Setting: Thirty miles off the coast, it's a place you reallyhave to want to find. While three North Carolina ferries runregularly, you'll drive awhile to catch them. Take the 40-minuteferry ride from Hatteras Island, the 2-hour-and-45-minute ride fromSwan Quarter, or the 2-hour-and-15-minute ride from CedarIsland.
Attractions: Peace and quiet. Plus 16 miles of pristineshoreline that garnered Ocracoke Island the No. 6 spot on the 2002list of "America's Best Beaches," as ranked by Dr. Stephen P.Leatherman, a.k.a. Dr. Beach. A flourishing artistic communitykeeps shops, galleries, and restaurants interesting.
Drawbacks: Did we mention the amount of time you'll spend onthe ferry?
Housing Options: Historic homes to more modern duplexes. Themarket is tough, as development is limited by governmentalprotection of the shore. Some homes are passed down throughfamilies and never make it on the market.
Your Next-door Neighbors: Fishermen, artists, craftspeople,massage therapists, business professionals, and musicians--such asthe folk-fusion band Molasses Creek (for more information, seemolassescreek.com). Plus, ferry workers such as Anthony Mutro, whostill speaks the Ocracoke brogue. (If you're lucky, he'll answerthe phone when you call for ferry reservations.) "You're not gonnafind people who are just like you," says resident Al Scarborough."Your neighbors can be a Ph.D. chemist or a ditchdigger."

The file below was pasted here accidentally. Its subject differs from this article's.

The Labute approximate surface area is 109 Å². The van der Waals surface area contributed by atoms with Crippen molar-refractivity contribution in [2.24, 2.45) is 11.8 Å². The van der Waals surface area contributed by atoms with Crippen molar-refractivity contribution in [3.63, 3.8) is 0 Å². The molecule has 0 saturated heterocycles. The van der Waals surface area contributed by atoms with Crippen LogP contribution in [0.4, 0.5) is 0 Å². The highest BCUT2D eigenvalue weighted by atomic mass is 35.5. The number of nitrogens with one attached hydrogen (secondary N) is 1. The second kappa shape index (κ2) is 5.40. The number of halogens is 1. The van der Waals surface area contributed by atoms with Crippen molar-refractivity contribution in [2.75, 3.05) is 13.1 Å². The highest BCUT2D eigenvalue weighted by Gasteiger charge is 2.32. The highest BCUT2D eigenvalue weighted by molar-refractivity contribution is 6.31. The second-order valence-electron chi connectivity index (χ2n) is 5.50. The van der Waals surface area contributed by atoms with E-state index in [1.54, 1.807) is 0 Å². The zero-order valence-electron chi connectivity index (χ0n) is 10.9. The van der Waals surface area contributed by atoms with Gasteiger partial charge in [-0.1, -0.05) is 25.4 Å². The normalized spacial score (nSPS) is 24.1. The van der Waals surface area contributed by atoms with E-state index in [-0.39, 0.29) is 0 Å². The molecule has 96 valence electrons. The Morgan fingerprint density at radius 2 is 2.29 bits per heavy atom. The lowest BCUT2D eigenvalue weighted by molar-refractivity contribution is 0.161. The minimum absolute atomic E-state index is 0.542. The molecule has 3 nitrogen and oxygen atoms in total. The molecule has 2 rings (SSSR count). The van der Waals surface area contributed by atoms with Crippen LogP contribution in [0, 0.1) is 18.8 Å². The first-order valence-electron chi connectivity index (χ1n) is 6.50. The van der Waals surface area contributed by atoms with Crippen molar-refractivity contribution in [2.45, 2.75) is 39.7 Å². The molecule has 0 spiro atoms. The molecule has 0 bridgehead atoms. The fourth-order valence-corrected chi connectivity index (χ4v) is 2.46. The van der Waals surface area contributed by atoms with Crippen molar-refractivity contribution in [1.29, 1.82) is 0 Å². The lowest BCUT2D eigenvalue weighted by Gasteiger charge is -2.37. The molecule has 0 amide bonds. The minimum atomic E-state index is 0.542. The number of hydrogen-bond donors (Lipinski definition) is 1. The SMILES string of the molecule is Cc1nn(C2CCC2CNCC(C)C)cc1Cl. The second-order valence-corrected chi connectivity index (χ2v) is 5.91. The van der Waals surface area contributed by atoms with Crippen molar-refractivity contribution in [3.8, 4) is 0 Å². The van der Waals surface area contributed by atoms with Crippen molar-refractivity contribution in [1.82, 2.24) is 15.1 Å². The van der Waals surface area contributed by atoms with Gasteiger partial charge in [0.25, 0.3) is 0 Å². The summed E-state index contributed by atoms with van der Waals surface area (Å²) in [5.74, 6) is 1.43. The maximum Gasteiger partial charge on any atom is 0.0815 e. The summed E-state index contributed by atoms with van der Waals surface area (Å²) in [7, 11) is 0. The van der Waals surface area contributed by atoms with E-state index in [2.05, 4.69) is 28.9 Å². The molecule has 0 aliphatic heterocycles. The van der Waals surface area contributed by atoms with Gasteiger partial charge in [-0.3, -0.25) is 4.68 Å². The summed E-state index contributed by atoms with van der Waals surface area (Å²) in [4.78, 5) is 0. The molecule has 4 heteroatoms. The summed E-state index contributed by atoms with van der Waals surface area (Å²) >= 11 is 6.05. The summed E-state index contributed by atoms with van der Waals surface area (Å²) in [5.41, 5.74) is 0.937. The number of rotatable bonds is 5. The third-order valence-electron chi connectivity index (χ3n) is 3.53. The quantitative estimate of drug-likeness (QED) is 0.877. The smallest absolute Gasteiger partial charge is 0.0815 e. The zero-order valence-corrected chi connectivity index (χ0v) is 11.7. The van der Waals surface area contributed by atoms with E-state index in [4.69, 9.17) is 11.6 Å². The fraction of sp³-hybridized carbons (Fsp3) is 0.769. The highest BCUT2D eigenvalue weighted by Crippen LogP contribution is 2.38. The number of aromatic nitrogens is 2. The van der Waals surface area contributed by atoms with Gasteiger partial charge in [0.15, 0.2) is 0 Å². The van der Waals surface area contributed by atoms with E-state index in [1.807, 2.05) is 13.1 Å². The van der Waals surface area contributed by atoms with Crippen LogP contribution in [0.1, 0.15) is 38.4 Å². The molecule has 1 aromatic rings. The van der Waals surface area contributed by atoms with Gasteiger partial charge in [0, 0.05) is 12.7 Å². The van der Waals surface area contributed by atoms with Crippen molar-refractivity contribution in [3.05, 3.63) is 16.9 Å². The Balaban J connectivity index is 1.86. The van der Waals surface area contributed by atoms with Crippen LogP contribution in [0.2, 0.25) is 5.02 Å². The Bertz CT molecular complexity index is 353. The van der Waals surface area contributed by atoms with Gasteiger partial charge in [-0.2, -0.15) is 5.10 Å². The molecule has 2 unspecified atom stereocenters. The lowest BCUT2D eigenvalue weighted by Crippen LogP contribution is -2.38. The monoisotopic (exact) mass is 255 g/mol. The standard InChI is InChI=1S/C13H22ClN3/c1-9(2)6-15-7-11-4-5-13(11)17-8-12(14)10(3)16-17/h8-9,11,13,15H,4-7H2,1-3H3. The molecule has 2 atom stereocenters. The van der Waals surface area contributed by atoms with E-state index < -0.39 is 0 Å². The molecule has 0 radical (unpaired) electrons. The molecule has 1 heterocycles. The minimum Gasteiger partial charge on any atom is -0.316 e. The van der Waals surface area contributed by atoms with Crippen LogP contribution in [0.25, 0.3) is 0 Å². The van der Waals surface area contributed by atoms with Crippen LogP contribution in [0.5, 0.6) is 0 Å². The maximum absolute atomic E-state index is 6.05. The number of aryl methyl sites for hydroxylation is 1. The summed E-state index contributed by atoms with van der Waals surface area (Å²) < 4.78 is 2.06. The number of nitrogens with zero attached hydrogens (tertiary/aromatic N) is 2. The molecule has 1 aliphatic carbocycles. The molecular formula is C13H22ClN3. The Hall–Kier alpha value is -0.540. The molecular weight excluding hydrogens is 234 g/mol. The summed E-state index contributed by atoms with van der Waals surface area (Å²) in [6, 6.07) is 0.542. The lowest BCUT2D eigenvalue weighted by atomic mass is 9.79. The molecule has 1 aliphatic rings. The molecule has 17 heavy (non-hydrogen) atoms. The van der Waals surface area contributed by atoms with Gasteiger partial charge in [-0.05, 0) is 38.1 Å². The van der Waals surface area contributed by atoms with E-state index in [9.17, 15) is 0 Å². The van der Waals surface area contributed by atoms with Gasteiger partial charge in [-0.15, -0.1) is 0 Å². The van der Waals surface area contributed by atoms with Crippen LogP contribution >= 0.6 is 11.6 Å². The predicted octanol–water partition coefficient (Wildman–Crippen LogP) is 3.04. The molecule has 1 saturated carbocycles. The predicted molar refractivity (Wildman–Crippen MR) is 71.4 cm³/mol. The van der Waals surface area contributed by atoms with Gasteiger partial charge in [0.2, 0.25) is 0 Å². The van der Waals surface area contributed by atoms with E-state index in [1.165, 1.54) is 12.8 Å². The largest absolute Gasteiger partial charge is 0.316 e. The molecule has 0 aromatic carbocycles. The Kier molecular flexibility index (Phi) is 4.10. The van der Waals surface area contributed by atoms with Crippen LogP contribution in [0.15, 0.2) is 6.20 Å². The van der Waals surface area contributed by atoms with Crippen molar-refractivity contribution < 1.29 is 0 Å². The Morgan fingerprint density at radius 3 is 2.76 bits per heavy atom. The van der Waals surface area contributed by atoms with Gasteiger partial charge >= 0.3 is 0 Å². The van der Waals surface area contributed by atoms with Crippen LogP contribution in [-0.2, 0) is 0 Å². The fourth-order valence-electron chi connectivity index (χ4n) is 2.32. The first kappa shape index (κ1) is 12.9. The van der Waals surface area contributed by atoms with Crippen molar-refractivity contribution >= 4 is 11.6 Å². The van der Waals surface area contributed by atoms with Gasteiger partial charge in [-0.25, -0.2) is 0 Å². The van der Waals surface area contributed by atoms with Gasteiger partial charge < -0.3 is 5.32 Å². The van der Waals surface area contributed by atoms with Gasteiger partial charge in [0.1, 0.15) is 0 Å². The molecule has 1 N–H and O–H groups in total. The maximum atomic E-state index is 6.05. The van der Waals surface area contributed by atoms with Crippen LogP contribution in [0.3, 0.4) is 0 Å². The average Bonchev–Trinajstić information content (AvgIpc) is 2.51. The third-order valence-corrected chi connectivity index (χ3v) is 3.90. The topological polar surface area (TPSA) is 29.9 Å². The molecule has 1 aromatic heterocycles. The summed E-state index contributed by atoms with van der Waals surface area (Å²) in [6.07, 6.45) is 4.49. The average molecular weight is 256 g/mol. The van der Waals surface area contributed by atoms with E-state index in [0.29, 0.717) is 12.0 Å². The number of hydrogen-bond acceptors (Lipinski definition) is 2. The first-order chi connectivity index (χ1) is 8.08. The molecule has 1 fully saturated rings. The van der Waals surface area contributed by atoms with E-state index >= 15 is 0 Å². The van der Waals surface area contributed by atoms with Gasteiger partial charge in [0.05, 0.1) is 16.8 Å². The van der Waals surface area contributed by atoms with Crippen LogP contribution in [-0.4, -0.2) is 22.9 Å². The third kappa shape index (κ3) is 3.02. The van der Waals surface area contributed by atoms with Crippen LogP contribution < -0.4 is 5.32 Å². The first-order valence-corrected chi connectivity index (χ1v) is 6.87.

What It Costs: Thirty years ago real estate broker GuyNewell sold lots for $2,000. Now they're usually $100,000 to$180,000. A three-bedroom, two-bath house in the village heartmight list for $340,000. A 1,400-square-foot home with twobedrooms, two baths, 48 feet of harbor frontage, and a dock runs$800,000.
Where You'd Spend Free Time: Surfing, sportfishing, surfcasting, birding, sailing, shelling, or relaxing along miles ofunspoiled beach. The village sponsors square dances and potlucksuppers. Grab a beer at Howard's Pub, kayak the marsh, or attend a"porch talk" at the preservation group's museum.